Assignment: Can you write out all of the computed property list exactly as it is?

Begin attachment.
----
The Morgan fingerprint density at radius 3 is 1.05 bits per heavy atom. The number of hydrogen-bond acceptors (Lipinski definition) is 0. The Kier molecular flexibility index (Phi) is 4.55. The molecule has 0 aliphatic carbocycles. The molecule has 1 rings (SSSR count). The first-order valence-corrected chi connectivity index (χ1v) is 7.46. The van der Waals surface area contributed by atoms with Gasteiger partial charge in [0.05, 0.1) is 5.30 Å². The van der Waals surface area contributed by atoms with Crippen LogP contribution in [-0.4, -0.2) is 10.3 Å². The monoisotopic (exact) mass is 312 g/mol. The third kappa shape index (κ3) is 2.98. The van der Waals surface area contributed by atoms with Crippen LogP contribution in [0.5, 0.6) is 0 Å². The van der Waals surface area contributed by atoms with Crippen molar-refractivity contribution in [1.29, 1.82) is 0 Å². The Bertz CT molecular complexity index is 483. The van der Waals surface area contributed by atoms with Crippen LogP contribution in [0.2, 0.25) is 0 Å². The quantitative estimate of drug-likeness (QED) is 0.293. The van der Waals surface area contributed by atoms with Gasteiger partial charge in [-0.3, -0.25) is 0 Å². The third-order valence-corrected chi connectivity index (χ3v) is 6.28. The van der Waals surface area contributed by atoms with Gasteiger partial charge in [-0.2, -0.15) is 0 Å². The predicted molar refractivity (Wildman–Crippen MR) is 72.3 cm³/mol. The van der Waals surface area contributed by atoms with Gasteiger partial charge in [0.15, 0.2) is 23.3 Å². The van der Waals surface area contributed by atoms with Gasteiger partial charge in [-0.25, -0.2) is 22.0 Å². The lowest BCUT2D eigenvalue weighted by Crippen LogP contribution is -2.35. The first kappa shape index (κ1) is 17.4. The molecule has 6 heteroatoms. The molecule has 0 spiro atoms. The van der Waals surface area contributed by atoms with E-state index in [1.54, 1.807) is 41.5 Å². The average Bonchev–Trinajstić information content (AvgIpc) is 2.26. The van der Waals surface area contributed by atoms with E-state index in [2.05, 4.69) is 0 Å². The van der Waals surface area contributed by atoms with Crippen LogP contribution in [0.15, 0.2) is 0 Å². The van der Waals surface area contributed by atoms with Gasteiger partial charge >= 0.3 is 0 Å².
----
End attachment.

The Morgan fingerprint density at radius 3 is 1.05 bits per heavy atom. The number of hydrogen-bond acceptors (Lipinski definition) is 0. The Kier molecular flexibility index (Phi) is 4.55. The molecule has 0 aliphatic carbocycles. The molecule has 1 rings (SSSR count). The first-order valence-corrected chi connectivity index (χ1v) is 7.46. The van der Waals surface area contributed by atoms with Gasteiger partial charge in [0.05, 0.1) is 5.30 Å². The van der Waals surface area contributed by atoms with Crippen LogP contribution in [-0.4, -0.2) is 10.3 Å². The monoisotopic (exact) mass is 312 g/mol. The third kappa shape index (κ3) is 2.98. The van der Waals surface area contributed by atoms with Crippen LogP contribution in [0.5, 0.6) is 0 Å². The van der Waals surface area contributed by atoms with Crippen molar-refractivity contribution in [1.29, 1.82) is 0 Å². The Bertz CT molecular complexity index is 483. The van der Waals surface area contributed by atoms with Crippen LogP contribution in [0.2, 0.25) is 0 Å². The quantitative estimate of drug-likeness (QED) is 0.293. The van der Waals surface area contributed by atoms with Gasteiger partial charge in [-0.3, -0.25) is 0 Å². The third-order valence-corrected chi connectivity index (χ3v) is 6.28. The van der Waals surface area contributed by atoms with Gasteiger partial charge in [-0.2, -0.15) is 0 Å². The predicted molar refractivity (Wildman–Crippen MR) is 72.3 cm³/mol. The van der Waals surface area contributed by atoms with Gasteiger partial charge in [0.15, 0.2) is 23.3 Å². The van der Waals surface area contributed by atoms with Gasteiger partial charge in [-0.25, -0.2) is 22.0 Å². The lowest BCUT2D eigenvalue weighted by Crippen LogP contribution is -2.35. The first kappa shape index (κ1) is 17.4. The molecule has 6 heteroatoms. The molecule has 0 spiro atoms. The van der Waals surface area contributed by atoms with E-state index in [1.54, 1.807) is 41.5 Å². The average Bonchev–Trinajstić information content (AvgIpc) is 2.26. The van der Waals surface area contributed by atoms with E-state index in [2.05, 4.69) is 0 Å². The van der Waals surface area contributed by atoms with Crippen LogP contribution in [0.15, 0.2) is 0 Å². The van der Waals surface area contributed by atoms with Gasteiger partial charge >= 0.3 is 0 Å².